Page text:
The next dish was, Slade admitted, directly inspired by a recent trip to Heston Blumenthal's Fat Duck, in Bray, Berkshire, which left the Welsh chef somewhat overwhelmed. "I went away feeling useless, asking myself, ‘What have I done all my life?' It was the best meal I have ever had," he explained.
Confidence restored, Slade decided to pay homage to Blumenthal's famous grain mustard ice-cream and red cabbage gazpacho. He took the idea home, where - 4kg of mustard and many late nights in his kitchen later - he honed his own version, after working out that you had to get the vinegar out of the mustard to stop it splitting the crŠme anglaise.
Slade's gazpacho (made with cabbage and beetroot) was poured over a quenelle of grain mustard ice-cream resting on a bed of bresaola of Welsh beef.
A bit more experimentation came with a pre-dessert of liquorice and citrus, born out of Slade's childhood obsession with Black Jacks. He softens down the one-penny sweets and combines them into an ice-cream, which is then served with a lemon and lime frozen cream. As guest Gareth Johns, chef-proprietor of the Wynnstay hotel in Machynlleth, Powys, noted, the liquorice in the ice-cream - "not too overpowering" - was well balanced by the smooth-textured but sharp cream hidden underneath.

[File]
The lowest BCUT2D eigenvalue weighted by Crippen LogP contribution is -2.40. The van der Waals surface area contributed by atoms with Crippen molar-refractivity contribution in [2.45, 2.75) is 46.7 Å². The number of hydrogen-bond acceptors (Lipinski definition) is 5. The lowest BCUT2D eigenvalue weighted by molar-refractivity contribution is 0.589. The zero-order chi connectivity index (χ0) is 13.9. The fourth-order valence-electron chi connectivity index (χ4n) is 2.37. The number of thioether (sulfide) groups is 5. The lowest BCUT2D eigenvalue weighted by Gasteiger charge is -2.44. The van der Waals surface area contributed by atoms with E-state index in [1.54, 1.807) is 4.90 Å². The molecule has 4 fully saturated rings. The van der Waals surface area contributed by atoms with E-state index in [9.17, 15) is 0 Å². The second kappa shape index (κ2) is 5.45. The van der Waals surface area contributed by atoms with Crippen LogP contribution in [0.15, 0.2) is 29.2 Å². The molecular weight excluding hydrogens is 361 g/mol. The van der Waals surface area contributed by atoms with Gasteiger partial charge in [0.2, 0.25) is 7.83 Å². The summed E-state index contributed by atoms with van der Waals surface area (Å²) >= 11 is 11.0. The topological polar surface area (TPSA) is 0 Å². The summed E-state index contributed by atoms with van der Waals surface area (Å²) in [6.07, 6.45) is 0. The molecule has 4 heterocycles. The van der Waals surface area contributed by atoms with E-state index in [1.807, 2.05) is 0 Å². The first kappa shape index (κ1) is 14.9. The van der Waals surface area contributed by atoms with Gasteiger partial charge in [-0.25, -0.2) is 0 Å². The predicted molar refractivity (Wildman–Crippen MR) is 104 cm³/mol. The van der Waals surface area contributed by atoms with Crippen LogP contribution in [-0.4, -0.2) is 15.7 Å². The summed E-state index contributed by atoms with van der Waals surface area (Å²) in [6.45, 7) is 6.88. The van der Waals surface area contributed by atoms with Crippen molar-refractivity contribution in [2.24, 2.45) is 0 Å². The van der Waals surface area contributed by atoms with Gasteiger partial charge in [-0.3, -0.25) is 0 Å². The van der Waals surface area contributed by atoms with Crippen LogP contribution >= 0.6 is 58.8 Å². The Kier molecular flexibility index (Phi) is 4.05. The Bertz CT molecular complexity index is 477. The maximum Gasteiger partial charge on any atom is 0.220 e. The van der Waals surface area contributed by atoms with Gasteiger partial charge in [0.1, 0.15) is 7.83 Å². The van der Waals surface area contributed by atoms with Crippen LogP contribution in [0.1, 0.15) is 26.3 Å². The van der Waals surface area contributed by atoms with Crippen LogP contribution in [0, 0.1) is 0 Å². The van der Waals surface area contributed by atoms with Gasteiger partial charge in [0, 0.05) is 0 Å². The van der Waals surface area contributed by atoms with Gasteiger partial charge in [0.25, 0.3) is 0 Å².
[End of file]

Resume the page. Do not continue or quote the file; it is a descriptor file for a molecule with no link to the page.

Elsewhere, a pea and mint risotto coated in tempura batter and lightly fried was a substitute for potato - "I didn't want everyone to go home feeling stuffed" - and accompanied the universal favourite among the guests on the day: roast fillet of succulent Welsh lamb.
"The lamb was beautiful," said Johns. "We are very lucky to have the best lamb in the world - and you can tell that to any New Zealander." All credit to Slade and his team for getting the lamb out. They were wrestling with an over-enthusiastic new extraction system drawing cold air over the pass, but whatever they did to get round it was successful - no one in the restaurant noticed anything amiss.
Slade's food was well complemented by wines chosen by Patrick Pigny, from Great Western Wine, who also kept guests entertained with descriptions of wines and their origins (the Languedoc in France is, according to Pigny, the home of rugby union - and, yes, he did leave the Grand alive).
Pigny's choices were particularly good at showing how some New World wines are providing ample complexity for food matching. A Ferngrove Riesling from the cool (by Aussie standards) Franklin River region of Western Australia, for example, was crisp and aromatic, but without too much of the zing associated with the grape's more boisterous examples.